Why no focus issues with D5100 or D3100 compared with D7000

Started Oct 28, 2012 | Discussions thread
dirtdiver82 New Member • Posts: 24
Re: You can find..

phiri wrote:

dirtdiver82 wrote:


Basically saying what I have all along inconsistency in AF and suggests using live view. I just don't think the D7k is that good for AF after owning 2 of them. Some might accept it..I personally do not. I also noted some mirror vibrations at some shutter speeds causing some blur..which I did not on the D90 separate issues but it did show up for me.

I do hope we get beyond the stage of simply saying the AF is complicated, or just settings, users fault of blaming the lenses, pixel density, or limitations of phase detect AF. It's quite possible your idea of decent AF is a million miles away from mine. D7k is IMHO not that good for AF, and I'm not the first person to suggest that either

Totally agreed.

Same here, I also went from the D90 to the D7000 and using the same lens, no matter how I tried ( single AF point, holding my breath ) many of my pics have a little of motion blur quite evident at 100% while the D90 used to have none.

Not to mention that tracking fast moving objects under certain circumstances remained also problematic with the D7000.

Sadly my D7000 has been stoled so I'm thinking on buying a D5100 to keep the same sensor performance until the eventual D7100/D400 shows up, but I'm not considering another D7000.

The D7K feels more responsive than the D90, has better viewfinder, better video, more features, but AFwise, it disappoints me too specially given the 1300€ I paid for it.

Shutter speeds that are adequate to get sharp focus on a low density sensor may not be adequate on a high density sensor. The reason that many people have problems when they upgrade cameras is that people dont want to re-learn the new camera body. Most users take for granted that simply because one gets sharp photos with camera x, one will easily get sharp photos with camera Y. if you google on this forum, there used to be many complaints from people that D40 was way sharper than d90. These similar sentiments have been carried forward in discusiing the d90 vs D7000 and the only similaritiy in the two cases is the increase in number of pixels. I can tell you this, I started with a D40 and then bought the D90. I had just to learn the D90 from its basics. Took me sometime but it was worth it in the end. from then I bought a D700 which I sold after two months simply because it was limiting me in the telephoto shots. I then replaced with a D7000. My first photos with a d7000 were not sharp enough and this is the truth. I practiced a lot trying to understand its usability in different environments. Quickly I got hold of it. Now I can also honestly tell you that the D7000 is truy sharp and just focusses as well even in low light. Of all the cameras I had, the D40 and D700 were the easiest to get sharp results, so this had to with their low pixel counts (the d700 considered low since it was an FF camera). I also shoot mainly in manual mode and spot metering so I know which shutter speeds are adequate for me. With a 50mm f1.8, 1/50 is a minimum shutter speed I use for still objects or for portarits of people that are stable. otherwise it is 1/100s and above for other things. You have to know your comfortable zones with shutters speeds for each focal length.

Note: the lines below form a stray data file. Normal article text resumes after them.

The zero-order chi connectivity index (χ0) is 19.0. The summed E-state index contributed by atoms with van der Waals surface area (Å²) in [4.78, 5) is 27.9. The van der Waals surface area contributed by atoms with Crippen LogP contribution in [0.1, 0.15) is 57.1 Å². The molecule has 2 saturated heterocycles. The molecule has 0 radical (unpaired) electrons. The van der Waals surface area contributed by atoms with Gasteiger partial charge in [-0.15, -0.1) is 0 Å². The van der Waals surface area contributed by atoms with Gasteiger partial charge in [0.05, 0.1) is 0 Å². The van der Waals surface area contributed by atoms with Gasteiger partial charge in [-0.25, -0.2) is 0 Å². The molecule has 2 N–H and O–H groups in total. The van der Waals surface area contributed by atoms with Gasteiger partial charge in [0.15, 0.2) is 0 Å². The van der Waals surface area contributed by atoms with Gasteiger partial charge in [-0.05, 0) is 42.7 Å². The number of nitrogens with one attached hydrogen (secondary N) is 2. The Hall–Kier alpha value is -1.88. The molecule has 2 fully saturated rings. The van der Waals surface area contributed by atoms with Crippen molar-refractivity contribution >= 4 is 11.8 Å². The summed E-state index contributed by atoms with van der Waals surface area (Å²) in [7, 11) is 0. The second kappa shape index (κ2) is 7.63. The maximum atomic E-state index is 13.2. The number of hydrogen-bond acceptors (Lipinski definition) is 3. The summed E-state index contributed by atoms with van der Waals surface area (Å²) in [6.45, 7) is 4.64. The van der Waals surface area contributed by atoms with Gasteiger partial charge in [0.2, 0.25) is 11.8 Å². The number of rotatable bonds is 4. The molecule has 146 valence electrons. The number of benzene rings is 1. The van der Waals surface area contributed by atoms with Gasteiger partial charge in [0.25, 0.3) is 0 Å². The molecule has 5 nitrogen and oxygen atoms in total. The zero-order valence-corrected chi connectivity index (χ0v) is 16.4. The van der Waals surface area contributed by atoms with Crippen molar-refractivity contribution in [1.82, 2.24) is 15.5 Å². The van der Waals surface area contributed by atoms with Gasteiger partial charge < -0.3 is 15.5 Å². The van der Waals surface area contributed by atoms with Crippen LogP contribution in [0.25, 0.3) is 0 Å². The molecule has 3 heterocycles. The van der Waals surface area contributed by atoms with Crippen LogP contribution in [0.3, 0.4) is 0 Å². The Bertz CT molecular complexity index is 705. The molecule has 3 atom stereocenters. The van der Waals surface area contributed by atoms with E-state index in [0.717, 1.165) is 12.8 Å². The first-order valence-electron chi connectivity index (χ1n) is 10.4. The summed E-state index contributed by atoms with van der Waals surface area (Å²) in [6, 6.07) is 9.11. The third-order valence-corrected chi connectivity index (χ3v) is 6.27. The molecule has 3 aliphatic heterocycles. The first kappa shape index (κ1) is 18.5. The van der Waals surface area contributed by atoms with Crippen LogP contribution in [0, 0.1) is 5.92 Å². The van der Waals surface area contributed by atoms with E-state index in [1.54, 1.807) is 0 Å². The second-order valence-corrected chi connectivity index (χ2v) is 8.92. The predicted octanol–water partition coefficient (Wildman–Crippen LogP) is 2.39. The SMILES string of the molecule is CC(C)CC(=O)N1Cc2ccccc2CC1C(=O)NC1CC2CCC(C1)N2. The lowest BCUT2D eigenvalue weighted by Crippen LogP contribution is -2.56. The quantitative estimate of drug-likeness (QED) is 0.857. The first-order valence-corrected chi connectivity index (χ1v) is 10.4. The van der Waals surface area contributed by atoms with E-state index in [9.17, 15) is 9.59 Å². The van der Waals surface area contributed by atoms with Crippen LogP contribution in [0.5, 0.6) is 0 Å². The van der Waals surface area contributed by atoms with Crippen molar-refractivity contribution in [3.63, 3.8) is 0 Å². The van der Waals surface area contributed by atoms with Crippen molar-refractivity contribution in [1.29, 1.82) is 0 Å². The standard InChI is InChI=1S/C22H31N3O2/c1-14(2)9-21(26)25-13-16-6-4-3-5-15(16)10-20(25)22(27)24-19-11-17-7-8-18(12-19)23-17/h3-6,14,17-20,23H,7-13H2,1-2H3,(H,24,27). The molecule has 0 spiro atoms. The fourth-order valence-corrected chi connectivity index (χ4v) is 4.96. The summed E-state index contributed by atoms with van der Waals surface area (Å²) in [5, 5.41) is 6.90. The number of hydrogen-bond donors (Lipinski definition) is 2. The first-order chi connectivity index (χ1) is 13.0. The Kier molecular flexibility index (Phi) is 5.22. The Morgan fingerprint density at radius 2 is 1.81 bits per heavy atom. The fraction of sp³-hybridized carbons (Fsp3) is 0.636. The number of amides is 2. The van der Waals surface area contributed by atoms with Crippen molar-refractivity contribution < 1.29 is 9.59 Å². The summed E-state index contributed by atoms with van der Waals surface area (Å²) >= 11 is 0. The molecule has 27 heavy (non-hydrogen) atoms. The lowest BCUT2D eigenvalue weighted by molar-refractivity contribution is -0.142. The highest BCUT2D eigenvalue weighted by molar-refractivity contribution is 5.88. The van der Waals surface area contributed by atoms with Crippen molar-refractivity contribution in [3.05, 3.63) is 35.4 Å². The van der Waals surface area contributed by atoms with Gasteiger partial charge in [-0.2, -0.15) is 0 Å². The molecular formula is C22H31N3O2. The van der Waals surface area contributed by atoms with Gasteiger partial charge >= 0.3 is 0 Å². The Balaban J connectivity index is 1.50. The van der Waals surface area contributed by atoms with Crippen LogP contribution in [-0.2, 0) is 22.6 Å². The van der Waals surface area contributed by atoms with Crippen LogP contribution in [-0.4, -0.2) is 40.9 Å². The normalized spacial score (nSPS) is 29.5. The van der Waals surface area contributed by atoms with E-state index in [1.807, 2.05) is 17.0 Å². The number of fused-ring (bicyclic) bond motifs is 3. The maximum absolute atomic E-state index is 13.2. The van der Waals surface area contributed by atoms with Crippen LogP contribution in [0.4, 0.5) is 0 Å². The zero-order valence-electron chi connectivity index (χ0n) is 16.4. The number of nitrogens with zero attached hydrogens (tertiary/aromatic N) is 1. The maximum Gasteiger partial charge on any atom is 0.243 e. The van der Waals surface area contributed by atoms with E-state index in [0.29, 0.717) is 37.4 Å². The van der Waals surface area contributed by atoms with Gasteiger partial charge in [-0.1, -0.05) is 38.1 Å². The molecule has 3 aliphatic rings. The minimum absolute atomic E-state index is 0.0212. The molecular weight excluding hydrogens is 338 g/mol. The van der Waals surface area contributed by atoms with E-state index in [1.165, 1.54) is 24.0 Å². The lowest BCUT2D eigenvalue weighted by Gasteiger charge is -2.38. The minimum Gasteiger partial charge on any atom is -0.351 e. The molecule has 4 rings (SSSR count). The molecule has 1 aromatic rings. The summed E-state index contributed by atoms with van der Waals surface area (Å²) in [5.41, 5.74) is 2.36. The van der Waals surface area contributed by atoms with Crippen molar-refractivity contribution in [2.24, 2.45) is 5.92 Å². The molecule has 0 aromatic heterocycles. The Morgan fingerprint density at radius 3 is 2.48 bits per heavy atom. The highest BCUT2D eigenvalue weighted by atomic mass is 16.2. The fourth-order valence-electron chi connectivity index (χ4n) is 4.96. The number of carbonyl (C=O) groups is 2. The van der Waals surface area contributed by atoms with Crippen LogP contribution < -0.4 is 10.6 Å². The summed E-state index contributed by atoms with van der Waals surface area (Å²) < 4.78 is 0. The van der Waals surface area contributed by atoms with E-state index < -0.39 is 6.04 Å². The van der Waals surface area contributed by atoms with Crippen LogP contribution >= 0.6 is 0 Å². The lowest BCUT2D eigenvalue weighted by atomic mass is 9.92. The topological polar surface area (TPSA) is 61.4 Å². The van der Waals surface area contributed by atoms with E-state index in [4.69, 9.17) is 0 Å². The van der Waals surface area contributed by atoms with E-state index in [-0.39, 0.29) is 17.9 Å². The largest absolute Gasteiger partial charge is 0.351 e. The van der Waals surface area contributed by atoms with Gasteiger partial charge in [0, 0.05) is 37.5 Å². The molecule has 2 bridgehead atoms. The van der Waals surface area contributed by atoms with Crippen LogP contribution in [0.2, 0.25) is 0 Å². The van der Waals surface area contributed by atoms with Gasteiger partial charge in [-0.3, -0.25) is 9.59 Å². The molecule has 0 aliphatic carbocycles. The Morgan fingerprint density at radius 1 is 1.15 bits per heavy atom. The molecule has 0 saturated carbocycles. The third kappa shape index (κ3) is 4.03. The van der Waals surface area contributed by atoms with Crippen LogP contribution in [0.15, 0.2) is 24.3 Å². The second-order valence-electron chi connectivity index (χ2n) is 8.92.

I'm aware of the higher pixel density of the D7K.

I'm also aware that my Panasonic FT2 has a crappy 1/2,3" 14MP sensor that has a much greater density than the D7K and has much worse colors, DR, etc, BUT you can take a picture with one hand on a sunny day and despite the noise, the poor colors, etc it's tack sharp.

As Barry said, it's not something consistent. Happens with some shutter speeds to different extents and it's more likely due to vibrations caused by the mirror mechanism. For example, in my experience 1/500s many times looked worse than 1/250s ( w/good lighting and low ISO ). It's been discussed here before.

I chose to live with it while I had my D7K and not to pixel peep my pics using the 70-300VR because I knew what I was going to get. I loved the camera, the colors, the DR, the ISO performance but honestly I always thought there was room for improvement. At that price point.

About low light focusing, I had two D7000s (first one was exchanged because of severe backfocus) and even if the second D7000 focused right on most situations, in indoor tungsten/candle lighting it backfocused like crazy. This is a challenging scenario because of the strong IR light emissions disturbing the PDAF sensors but other cameras just handle it better.
Seems Nikon also realized that there were room for improvement with the D7K AF as they released the D600 with the same AF module but revised. The D600 can focus at f/8. The D7K... well, not. At least in my experience.

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